Charles A. Beard
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- Let us put aside resolutely that great fright, tenderly and without malice, daring to be wrong in something important rather than right in some meticulous banality, fearing no evil while the mind is free to search, imagine, and conclude, inviting our countrymen to try other instruments than coercion and suppression in the effort to meet destiny with triumph, genially suspecting that no creed yet calendared in the annals of politics mirrors the doomful possibilities of infinity.
- Presidential address to the American Political Science Association at St. Louis, Mo., December 29, 1926: "Time, Technology, and the Creative Spirit in Political Science", The American Political Science Review 21 (1), (February 1927) p. 11.
- If this statement by Judge Cooley is true, and the authority for it is unimpeachable, then the theory that the Constitution is a written document is a legal fiction. The idea that it can be understood by a study of its language and the history of its past development is equally mythical. It is what the Government and the people who count in public affairs recognize and respect as such, what they think it is. More than this. It is not merely what it has been, or what it is today. It is always becoming something else and those who criticize it and the acts done under it, as well as those who praise, help to make it what it will be tomorrow.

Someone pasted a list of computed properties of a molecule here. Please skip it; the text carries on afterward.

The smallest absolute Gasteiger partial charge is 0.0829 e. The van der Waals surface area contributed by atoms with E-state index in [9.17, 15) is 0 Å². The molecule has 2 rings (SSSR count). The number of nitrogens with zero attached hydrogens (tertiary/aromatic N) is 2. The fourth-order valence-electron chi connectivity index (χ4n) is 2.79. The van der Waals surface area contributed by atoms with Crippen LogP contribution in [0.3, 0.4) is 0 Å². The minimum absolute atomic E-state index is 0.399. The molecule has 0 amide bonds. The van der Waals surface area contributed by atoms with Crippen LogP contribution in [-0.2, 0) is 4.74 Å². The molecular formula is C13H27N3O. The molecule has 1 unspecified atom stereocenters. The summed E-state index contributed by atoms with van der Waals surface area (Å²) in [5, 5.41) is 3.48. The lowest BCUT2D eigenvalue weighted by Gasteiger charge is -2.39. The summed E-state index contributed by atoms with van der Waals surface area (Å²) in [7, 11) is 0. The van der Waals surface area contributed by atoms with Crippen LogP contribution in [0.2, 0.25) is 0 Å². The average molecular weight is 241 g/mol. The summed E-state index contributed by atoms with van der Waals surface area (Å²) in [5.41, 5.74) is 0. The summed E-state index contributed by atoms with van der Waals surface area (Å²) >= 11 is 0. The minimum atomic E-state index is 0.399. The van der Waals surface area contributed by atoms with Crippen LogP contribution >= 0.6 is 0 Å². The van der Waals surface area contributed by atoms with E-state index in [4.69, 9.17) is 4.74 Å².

- With William Beard, The American Leviathan: The Republic in the Machine Age (1931), p. 39.
- 1. Whom the gods would destroy, they first make mad with power.
2. The mills of God grind slowly, but they grind exceedingly small.
3. The bee fertilizes the flower it robs.
4. When it is dark enough, you can see the stars.
- Quoted by Arthur H. Secord, "Condensed History Lesson", Readers' Digest, Vol. 38, No. 226 (February 1941), p. 20. Secord reports that "Asked if he could summarize the lessons of history in a short book, [Beard] replied that he could do it in [these] four sentences."
- The first statement is an ancient anonymous proverb, sometimes wrongly attributed to Euripides. The second is from Friedrich von Logau, "Retribution", Sinngedichte III, 2, 24, c. 1654, as translated by Henry Wadsworth Longfellow(?). The origins of the third and fourth have not been determined.